Gadgets: Archos Jukebox FM Recorder 20<br/>Philips Pronto Pro SBC RU970<br/>Orange SPV<br/>Olympus Camedia C-730 Ultra Zoom<br/>MediaEnabling MusicUS-B

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The Independent Online

Archos Jukebox FM Recorder 20, £299.99

Archos Jukebox FM Recorder 20, £299.99

Archos's latest 20Gb MP3 has a new trick up its sleeve. Unlike its predecessor (reviewed here a couple of months ago), it doesn't attempt to play films on its tiny LCD screen. Instead, it has a FM radio so you can record the latest (or for Radio 2 listeners, the oldest) tracks as soon as they hit the airwaves – making it, as far as I'm aware, the first digital music player to enable this. What's more, its 30-second "retro-capture" buffer button lets you record the whole of a track even if it has already started playing. Clever, eh?

It's slightly smaller and lighter than the Jukebox Multimedia, with smoother lines and a more compact shape making it easier to hold in your hand. But that's the only thing that is easier. It's still tricky to use, even with the manual to hand. Once again, Archos has come up with a great idea without fully delivering.

Philips Pronto Pro SBC RU970, £750

0870 900 9070;

This touch-screen universal remote has a database of more than 500 electronics brands, divided into a whopping 13 categories. You'll soon have the Pronto operating your complete home-entertainment system. Well, almost. It couldn't control my TiVo or Pace digital cable set-top box, and frankly, it wouldn't even look at my Alba DVD player. There is no accounting for taste.

It's also worth taking the time to connect it to your PC, after installing the supplied software, so you can customise the interface by creating logos for your favourite channel or lengthy macros, which allow you to issue a pre-set series of commands with a touch. Impressive – until you check the price tag.

Orange SPV, £170 with contract

The SPV uses a new Windows Smartphone operating system, which means you get the best bits of a Pocket PC, minus the bulk. The onboard calendar and address book can be synchronised with your PC, and the features include e-mail, an internet browser, and a Windows Media Player able to play digital audio and videos on its 64,000 colour screen. And with its GPRS connectivity, you can use MSN Messenger to talk to people in real time.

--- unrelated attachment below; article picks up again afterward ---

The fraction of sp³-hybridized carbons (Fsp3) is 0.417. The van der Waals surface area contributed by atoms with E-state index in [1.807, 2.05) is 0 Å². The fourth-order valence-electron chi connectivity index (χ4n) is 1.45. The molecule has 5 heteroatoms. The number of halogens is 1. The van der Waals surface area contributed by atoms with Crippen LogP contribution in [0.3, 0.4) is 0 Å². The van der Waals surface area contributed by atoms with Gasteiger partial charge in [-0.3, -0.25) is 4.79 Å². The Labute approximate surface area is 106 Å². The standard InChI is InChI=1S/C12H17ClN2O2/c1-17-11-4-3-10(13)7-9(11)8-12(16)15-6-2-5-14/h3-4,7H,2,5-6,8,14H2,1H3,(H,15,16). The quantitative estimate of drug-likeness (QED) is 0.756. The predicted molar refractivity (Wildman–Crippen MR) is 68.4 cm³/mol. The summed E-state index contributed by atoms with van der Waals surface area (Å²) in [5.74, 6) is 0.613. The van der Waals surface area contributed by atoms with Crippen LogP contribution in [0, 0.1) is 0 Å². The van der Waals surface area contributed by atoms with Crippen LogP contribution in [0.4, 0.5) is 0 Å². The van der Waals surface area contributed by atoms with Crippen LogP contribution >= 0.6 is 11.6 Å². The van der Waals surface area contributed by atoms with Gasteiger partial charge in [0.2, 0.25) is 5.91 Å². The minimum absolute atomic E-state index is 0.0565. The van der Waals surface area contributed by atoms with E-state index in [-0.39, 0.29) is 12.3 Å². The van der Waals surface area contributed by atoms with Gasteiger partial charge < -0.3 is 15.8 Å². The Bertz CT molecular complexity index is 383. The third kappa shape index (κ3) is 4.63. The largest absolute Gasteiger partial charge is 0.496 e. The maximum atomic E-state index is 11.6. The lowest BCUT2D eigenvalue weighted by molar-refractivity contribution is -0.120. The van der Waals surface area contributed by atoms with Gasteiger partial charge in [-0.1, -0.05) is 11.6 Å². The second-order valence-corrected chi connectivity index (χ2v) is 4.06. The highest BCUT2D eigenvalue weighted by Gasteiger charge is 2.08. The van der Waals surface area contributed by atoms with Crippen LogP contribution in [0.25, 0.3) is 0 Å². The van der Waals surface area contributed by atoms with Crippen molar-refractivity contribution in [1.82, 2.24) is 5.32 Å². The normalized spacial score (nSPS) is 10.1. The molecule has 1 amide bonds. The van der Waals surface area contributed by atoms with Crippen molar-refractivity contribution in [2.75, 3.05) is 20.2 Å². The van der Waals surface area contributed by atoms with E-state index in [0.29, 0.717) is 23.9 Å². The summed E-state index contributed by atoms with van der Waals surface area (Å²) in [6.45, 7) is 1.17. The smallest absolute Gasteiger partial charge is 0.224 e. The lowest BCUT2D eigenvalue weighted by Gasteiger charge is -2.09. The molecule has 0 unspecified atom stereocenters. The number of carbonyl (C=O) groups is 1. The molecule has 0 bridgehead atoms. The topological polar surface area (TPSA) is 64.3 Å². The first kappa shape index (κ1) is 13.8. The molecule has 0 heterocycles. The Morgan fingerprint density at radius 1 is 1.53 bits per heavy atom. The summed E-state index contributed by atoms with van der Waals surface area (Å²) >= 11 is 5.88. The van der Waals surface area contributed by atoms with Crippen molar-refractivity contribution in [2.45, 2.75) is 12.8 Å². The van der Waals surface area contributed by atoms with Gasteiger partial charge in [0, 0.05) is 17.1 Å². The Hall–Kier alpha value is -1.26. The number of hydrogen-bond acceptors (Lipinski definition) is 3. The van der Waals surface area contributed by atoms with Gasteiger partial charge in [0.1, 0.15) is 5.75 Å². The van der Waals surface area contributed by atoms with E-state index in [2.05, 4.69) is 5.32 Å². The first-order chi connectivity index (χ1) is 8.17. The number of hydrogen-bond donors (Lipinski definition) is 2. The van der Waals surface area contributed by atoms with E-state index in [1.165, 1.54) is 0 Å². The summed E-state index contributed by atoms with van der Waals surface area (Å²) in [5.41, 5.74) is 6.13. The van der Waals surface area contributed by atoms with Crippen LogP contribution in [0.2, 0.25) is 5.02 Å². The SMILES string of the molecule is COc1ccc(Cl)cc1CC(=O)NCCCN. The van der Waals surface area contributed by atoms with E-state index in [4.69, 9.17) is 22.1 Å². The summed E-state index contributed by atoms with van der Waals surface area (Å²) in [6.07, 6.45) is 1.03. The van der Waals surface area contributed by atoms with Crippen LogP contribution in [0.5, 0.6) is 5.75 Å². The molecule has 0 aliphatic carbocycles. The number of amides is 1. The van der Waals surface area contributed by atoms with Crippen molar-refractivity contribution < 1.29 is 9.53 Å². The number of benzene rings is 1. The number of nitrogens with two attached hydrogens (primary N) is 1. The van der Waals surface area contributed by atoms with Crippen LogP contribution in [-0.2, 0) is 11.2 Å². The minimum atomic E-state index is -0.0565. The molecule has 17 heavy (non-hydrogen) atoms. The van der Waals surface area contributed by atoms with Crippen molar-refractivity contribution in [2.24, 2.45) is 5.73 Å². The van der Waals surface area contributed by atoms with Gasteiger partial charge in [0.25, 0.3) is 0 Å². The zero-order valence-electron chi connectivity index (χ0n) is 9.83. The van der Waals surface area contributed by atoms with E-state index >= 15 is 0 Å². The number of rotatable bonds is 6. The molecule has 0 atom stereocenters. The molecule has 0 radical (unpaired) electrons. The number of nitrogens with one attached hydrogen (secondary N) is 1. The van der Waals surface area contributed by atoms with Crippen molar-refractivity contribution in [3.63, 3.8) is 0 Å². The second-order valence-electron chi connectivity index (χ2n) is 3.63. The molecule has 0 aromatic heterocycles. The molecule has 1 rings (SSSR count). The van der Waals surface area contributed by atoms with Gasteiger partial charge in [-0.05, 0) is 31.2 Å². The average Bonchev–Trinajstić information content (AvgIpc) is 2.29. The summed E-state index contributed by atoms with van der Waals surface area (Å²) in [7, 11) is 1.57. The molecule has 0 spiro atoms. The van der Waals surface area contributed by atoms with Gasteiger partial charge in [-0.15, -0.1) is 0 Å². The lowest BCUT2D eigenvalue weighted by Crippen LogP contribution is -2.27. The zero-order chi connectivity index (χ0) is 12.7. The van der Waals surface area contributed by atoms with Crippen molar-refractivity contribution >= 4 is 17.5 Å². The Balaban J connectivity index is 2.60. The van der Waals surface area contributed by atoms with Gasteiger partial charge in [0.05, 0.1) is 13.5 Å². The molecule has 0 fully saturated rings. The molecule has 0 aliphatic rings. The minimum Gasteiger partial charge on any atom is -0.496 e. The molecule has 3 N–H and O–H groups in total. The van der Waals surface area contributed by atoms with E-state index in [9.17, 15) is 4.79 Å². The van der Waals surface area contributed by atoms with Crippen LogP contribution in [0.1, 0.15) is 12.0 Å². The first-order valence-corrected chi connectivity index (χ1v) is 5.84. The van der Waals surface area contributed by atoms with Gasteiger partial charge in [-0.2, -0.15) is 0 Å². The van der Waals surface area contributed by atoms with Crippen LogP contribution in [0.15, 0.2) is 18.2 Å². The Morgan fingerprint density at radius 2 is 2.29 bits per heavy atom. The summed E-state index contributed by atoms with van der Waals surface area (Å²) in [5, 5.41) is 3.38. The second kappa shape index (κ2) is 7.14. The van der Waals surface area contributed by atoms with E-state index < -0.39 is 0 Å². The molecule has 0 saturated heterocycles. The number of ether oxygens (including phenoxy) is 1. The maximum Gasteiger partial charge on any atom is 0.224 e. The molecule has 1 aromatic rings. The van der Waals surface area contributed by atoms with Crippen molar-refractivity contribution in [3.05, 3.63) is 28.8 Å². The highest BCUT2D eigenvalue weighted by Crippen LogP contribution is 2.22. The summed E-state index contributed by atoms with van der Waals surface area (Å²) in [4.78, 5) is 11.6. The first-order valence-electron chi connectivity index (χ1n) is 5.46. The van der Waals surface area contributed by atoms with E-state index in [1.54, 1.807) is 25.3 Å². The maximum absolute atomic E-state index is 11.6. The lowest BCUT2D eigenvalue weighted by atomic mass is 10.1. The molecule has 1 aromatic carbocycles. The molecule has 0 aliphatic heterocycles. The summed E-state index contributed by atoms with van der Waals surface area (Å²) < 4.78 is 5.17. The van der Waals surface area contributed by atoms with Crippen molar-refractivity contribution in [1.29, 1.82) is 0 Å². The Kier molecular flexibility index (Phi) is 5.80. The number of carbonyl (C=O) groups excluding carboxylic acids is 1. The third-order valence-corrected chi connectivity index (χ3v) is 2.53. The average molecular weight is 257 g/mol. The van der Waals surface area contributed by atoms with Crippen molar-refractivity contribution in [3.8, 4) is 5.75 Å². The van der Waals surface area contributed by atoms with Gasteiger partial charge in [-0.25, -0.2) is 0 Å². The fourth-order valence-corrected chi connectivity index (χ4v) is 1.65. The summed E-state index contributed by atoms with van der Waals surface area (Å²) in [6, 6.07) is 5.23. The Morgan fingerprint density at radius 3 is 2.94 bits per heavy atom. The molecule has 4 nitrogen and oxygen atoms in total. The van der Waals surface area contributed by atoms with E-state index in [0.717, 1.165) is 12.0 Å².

It's a breeze to use, though the buttons are small and their shape makes them hard to read. It also comes with a camera attachment that enables you to either send picture messages or just store them in its 8Mb of memory. Excited? You should be.

Olympus Camedia C-730 Ultra Zoom, £499

Despite being a mini-digital, the C-730 looks and feels like quality, offering 3.2 megapixels, 10x optical zoom and 3x digital zoom. It is also one of the first Olympus cameras to use the new xD-Picture Card, which is the smallest storage format of its kind on the market (it comes with 16Mb). There is a secondary slot as well, so you can use SmartMedia cards if you prefer.

It's simple to operate despite the array of features, which include an option to crop and resize images on its LCD screen to get the exact shot you want, when you want. Complaints? It takes a fraction too long to boot up – if it isn't switched on when you see the picture you want, you're in danger of missing the action. But for price, ease of use and, most importantly, picture quality, the C-730 is hard to fault.

MediaEnabling MusicUS-B, £300

0039 02 231371;

The new DataPlay discs aren't much bigger than a 50p piece, yet can store 500Mb – 11 hours of music. They aren't re-recordable, but with a few in your pocket, you should have room for your music collection and more. It's simple to use, with a good-sized LCD screen.

The slight disappointment here, though, is the device to play them on: the MusicUS-B is far chunkier than necessary, and it's not one of the best-looking players, either. Aside from its removable memory, then, there is little about this player to get excited about.